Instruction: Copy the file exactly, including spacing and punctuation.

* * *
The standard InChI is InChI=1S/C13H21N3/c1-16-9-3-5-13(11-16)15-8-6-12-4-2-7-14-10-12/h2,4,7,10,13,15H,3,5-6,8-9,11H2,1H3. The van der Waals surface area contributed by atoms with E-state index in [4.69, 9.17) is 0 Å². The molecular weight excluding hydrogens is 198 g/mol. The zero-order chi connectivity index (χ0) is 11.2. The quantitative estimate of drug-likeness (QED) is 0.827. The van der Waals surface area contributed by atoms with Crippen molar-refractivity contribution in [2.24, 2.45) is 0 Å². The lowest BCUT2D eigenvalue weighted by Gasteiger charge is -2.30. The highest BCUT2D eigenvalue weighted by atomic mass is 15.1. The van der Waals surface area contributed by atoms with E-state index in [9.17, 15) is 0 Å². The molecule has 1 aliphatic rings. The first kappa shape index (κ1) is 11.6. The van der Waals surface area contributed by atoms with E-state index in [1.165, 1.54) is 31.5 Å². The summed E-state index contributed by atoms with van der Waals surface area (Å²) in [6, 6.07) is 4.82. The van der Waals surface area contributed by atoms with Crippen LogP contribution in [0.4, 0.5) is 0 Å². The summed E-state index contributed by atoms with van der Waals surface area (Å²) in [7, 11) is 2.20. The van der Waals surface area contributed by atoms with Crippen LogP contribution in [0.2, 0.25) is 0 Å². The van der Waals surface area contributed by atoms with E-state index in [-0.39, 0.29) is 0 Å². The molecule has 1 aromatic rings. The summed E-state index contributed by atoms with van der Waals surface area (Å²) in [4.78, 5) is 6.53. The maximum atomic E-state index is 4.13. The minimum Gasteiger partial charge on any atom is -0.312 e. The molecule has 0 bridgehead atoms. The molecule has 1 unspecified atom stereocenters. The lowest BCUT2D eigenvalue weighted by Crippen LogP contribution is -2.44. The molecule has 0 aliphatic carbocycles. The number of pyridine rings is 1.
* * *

The standard InChI is InChI=1S/C13H21N3/c1-16-9-3-5-13(11-16)15-8-6-12-4-2-7-14-10-12/h2,4,7,10,13,15H,3,5-6,8-9,11H2,1H3. The van der Waals surface area contributed by atoms with E-state index in [4.69, 9.17) is 0 Å². The molecular weight excluding hydrogens is 198 g/mol. The zero-order chi connectivity index (χ0) is 11.2. The quantitative estimate of drug-likeness (QED) is 0.827. The van der Waals surface area contributed by atoms with Crippen molar-refractivity contribution in [2.24, 2.45) is 0 Å². The lowest BCUT2D eigenvalue weighted by Gasteiger charge is -2.30. The highest BCUT2D eigenvalue weighted by atomic mass is 15.1. The van der Waals surface area contributed by atoms with E-state index in [9.17, 15) is 0 Å². The molecule has 1 aliphatic rings. The first kappa shape index (κ1) is 11.6. The van der Waals surface area contributed by atoms with E-state index in [1.165, 1.54) is 31.5 Å². The summed E-state index contributed by atoms with van der Waals surface area (Å²) in [6, 6.07) is 4.82. The van der Waals surface area contributed by atoms with Crippen LogP contribution in [0.4, 0.5) is 0 Å². The summed E-state index contributed by atoms with van der Waals surface area (Å²) in [7, 11) is 2.20. The van der Waals surface area contributed by atoms with Crippen LogP contribution in [0.2, 0.25) is 0 Å². The van der Waals surface area contributed by atoms with E-state index in [-0.39, 0.29) is 0 Å². The molecule has 1 aromatic rings. The summed E-state index contributed by atoms with van der Waals surface area (Å²) in [4.78, 5) is 6.53. The maximum atomic E-state index is 4.13. The minimum Gasteiger partial charge on any atom is -0.312 e. The molecule has 0 bridgehead atoms. The molecule has 1 unspecified atom stereocenters. The lowest BCUT2D eigenvalue weighted by Crippen LogP contribution is -2.44. The molecule has 0 aliphatic carbocycles. The number of pyridine rings is 1.